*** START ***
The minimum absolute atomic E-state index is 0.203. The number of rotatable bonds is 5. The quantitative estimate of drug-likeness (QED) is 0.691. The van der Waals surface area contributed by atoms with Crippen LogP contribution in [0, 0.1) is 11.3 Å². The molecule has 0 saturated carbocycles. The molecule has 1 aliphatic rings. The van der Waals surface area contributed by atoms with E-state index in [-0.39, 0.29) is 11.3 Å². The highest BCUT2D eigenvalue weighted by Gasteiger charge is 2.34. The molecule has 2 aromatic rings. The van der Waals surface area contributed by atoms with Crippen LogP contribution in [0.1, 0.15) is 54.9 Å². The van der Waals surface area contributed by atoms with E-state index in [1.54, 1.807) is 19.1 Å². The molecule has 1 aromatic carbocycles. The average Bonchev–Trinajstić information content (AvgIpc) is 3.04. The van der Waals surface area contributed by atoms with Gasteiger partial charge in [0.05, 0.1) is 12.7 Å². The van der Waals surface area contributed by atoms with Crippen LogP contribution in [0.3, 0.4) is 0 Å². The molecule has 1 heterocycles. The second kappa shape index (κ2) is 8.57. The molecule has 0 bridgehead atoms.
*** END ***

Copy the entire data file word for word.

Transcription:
The minimum absolute atomic E-state index is 0.203. The number of rotatable bonds is 5. The quantitative estimate of drug-likeness (QED) is 0.691. The van der Waals surface area contributed by atoms with Crippen LogP contribution in [0, 0.1) is 11.3 Å². The molecule has 0 saturated carbocycles. The molecule has 1 aliphatic rings. The van der Waals surface area contributed by atoms with E-state index in [-0.39, 0.29) is 11.3 Å². The highest BCUT2D eigenvalue weighted by Gasteiger charge is 2.34. The molecule has 2 aromatic rings. The van der Waals surface area contributed by atoms with Crippen LogP contribution in [0.1, 0.15) is 54.9 Å². The van der Waals surface area contributed by atoms with E-state index in [1.54, 1.807) is 19.1 Å². The molecule has 1 aromatic carbocycles. The average Bonchev–Trinajstić information content (AvgIpc) is 3.04. The van der Waals surface area contributed by atoms with Gasteiger partial charge in [0.05, 0.1) is 12.7 Å². The van der Waals surface area contributed by atoms with Crippen LogP contribution in [0.3, 0.4) is 0 Å². The molecule has 1 heterocycles. The second kappa shape index (κ2) is 8.57. The molecule has 0 bridgehead atoms.